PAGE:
It took some sleuthing but eventually Dirk was found, bailed out of his incarceration in a high-paying dead end job, stripped and scrubbed down, then brought into the fold, making a bed on the porch and borrowing instruments until he could steal his own like a grownup. His voice became the badly needed bass note in the multi-part assemblage, filling in the gap, and making the harmony whole.

These pastors of cowpunk’s original prophet now ventured forth, singing the sacred, filthy words of Odus, fighting under his banner, and conquering nations in his name. Famous gigs included opening spots for any band playing inside the club on whose sidewalk they chose to play on, any party with a fair amount of free beer and collection of pots and pans that could stand in for a drumkit, and any punk-club that did not vet the acts before hiring them. Sadly, the well-publicised but ill-fated “You’re-a-Peein’” tour of 6th street bathrooms was never realized when K-Bob got into that Interscope band and Eben moved off to Cali.

Postscript: There are a couple of songs on here written by Odus Krumly, but actually recorded at different times by K-Bob (“Is it Hard Enough?”) and Eben (“I’ve Got a Dipstick”, “Hello, Penis (It’s Me Again)”) alone, and two recorded with other converts (Brian Something and Josh Whosit) in a briefly-lived band called The Cornfritters (“The Greens” and “Cornfritters”). They are all included in this collection because this is a tribute not to the eponymous cowpunk porch band, but to Odysseus “Odus” Krumly, the muse…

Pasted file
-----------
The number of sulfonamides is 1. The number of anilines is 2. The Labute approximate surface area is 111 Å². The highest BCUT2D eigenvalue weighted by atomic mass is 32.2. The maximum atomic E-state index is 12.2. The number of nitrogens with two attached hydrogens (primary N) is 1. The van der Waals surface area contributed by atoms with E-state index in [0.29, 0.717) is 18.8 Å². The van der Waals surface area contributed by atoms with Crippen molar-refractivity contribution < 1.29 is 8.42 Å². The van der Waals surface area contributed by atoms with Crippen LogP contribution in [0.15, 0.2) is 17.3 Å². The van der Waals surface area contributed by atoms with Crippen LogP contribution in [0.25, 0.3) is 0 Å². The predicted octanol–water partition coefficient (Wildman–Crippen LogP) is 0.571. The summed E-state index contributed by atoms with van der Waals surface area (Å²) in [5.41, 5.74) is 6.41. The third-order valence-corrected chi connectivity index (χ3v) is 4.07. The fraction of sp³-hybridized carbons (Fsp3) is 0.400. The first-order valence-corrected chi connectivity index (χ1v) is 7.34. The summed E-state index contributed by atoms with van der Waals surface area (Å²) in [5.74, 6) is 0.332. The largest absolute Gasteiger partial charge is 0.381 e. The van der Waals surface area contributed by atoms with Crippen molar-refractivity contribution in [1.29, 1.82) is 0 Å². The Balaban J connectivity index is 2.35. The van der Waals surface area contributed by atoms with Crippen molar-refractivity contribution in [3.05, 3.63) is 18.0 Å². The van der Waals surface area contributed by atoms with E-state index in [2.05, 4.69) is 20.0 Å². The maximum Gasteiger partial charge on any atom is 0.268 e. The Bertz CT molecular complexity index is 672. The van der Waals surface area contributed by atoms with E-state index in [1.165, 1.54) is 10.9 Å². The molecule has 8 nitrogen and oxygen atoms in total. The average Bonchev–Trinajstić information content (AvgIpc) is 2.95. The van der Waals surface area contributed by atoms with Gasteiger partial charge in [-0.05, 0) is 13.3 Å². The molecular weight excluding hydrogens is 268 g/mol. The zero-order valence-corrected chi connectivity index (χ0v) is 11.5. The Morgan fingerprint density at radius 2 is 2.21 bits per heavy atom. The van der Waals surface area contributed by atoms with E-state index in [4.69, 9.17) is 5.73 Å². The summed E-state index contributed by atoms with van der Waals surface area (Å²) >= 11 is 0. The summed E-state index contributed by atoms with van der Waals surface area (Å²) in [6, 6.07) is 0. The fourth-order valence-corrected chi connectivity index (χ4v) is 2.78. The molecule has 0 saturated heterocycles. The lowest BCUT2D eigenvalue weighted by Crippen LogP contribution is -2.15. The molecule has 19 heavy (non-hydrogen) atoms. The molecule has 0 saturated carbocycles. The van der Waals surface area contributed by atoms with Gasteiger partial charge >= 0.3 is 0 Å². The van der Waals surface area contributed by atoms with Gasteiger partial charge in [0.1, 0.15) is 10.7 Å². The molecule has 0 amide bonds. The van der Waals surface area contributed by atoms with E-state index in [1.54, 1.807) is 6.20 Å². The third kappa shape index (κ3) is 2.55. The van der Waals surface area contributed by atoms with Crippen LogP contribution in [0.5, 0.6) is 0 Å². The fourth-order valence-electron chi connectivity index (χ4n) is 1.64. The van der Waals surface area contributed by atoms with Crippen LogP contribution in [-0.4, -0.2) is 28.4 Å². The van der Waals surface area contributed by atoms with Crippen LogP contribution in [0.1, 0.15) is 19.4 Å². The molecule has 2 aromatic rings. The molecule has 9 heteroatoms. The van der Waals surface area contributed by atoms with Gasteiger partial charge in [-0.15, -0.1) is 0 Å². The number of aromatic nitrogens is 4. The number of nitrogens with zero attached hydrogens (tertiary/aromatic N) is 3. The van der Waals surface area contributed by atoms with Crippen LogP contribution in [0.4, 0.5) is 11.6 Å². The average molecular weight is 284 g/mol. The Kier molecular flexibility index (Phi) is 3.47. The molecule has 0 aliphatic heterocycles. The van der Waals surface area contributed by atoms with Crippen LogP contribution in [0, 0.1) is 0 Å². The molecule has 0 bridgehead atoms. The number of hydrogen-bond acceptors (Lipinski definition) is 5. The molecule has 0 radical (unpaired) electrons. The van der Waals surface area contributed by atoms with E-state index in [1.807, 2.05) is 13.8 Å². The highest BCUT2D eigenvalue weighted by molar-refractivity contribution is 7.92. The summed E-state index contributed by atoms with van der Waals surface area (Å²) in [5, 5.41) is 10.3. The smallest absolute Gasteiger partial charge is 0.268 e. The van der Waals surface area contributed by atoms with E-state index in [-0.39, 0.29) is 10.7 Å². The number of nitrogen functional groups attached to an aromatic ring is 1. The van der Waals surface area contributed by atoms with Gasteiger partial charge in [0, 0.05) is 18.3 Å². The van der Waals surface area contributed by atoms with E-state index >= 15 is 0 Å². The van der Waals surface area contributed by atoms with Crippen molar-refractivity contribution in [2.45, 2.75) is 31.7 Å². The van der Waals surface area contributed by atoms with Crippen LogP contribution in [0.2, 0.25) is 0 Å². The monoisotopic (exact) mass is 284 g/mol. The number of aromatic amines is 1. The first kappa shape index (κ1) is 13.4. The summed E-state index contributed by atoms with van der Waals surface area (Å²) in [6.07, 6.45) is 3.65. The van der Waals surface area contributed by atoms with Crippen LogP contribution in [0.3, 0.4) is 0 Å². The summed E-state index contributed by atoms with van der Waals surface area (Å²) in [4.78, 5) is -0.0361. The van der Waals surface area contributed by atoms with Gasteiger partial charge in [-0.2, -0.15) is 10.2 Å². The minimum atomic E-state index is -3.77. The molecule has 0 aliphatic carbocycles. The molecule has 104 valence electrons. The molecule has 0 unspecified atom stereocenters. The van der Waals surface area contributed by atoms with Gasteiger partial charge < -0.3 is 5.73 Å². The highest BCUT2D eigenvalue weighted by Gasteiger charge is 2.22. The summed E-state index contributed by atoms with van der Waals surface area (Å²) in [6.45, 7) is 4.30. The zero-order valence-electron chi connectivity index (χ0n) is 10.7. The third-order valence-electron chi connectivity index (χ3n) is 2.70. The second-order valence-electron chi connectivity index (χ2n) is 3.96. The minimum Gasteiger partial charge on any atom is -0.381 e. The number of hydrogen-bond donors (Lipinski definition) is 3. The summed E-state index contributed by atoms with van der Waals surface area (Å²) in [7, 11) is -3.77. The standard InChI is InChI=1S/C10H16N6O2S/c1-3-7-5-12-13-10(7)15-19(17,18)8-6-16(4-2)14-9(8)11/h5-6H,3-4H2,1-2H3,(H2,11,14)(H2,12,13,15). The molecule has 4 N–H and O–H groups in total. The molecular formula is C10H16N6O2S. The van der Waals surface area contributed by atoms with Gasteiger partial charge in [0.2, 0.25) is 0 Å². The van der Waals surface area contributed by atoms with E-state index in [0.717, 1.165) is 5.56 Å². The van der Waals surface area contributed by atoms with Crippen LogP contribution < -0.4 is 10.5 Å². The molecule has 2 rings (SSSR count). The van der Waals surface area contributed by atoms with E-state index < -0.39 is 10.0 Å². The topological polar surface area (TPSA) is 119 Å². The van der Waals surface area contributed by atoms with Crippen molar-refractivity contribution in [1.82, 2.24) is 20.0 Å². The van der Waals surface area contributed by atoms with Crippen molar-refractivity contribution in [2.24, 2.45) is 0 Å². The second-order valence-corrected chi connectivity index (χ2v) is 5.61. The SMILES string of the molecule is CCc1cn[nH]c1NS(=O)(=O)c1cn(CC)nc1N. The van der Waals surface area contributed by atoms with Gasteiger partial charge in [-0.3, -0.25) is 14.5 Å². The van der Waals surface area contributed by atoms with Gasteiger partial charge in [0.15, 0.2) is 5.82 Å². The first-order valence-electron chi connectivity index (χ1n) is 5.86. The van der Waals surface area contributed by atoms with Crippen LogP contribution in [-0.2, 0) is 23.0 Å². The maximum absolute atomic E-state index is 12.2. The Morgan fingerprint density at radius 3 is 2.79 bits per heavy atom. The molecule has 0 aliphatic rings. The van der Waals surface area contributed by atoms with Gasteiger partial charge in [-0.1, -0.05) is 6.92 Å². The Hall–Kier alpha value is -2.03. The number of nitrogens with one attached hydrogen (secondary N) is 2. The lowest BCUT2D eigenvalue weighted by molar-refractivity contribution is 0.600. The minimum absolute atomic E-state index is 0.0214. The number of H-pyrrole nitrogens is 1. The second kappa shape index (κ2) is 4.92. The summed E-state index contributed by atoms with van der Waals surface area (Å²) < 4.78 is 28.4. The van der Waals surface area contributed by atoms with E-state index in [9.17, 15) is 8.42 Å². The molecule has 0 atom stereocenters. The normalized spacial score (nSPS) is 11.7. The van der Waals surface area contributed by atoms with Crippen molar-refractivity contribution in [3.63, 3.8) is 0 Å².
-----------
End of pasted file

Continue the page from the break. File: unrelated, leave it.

And finally, in the immortal words of Crowe; “Fuck that punk rock bullshit! Now, y’all go form a goddam country band!!”


Almost all songs written, performed and recorded at various times and locations in the Austin, Texas area the early 90s by Odus Krumly:

Kevin “K-Bob” Waynes, Crowe Brandon, Eben Goober, Chips “R-Down” Pasterson, Dirk Fillerup

(aka Kevin Allen, Brandon Crowe, Bruce Enloe, Chip Patterson, Derek Phillips; with guests on 10 & 12: Josh Lindsay and Brian…something…)

Archives: ‘NME’ …the funk-punk-pop-metal-rock-band years…

Once upon a time I was young, VERY young, and yes, I did have bands/make music… And now, for basically no good reason at all, I have decided to put some of that bandsmusicstuff on the internet.